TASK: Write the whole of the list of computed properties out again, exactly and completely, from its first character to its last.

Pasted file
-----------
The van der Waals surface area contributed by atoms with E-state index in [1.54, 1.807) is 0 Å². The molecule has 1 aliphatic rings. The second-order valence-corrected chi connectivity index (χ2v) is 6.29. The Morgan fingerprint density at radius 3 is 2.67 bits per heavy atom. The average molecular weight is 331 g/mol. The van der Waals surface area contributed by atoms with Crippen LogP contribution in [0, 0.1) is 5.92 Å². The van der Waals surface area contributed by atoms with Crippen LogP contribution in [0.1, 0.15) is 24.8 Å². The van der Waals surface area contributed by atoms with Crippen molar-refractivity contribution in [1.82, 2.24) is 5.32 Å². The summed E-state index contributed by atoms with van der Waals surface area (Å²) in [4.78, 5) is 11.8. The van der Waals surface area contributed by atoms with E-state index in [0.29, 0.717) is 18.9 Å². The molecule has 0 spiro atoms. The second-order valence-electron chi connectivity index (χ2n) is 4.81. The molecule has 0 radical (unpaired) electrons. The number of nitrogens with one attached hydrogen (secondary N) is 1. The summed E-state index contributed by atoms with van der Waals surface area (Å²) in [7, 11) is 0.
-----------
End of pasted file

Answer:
The van der Waals surface area contributed by atoms with E-state index in [1.54, 1.807) is 0 Å². The molecule has 1 aliphatic rings. The second-order valence-corrected chi connectivity index (χ2v) is 6.29. The Morgan fingerprint density at radius 3 is 2.67 bits per heavy atom. The average molecular weight is 331 g/mol. The van der Waals surface area contributed by atoms with Crippen LogP contribution in [0, 0.1) is 5.92 Å². The van der Waals surface area contributed by atoms with Crippen LogP contribution in [0.1, 0.15) is 24.8 Å². The van der Waals surface area contributed by atoms with Crippen molar-refractivity contribution in [1.82, 2.24) is 5.32 Å². The summed E-state index contributed by atoms with van der Waals surface area (Å²) in [4.78, 5) is 11.8. The van der Waals surface area contributed by atoms with E-state index in [0.29, 0.717) is 18.9 Å². The molecule has 0 spiro atoms. The second-order valence-electron chi connectivity index (χ2n) is 4.81. The molecule has 0 radical (unpaired) electrons. The number of nitrogens with one attached hydrogen (secondary N) is 1. The summed E-state index contributed by atoms with van der Waals surface area (Å²) in [7, 11) is 0.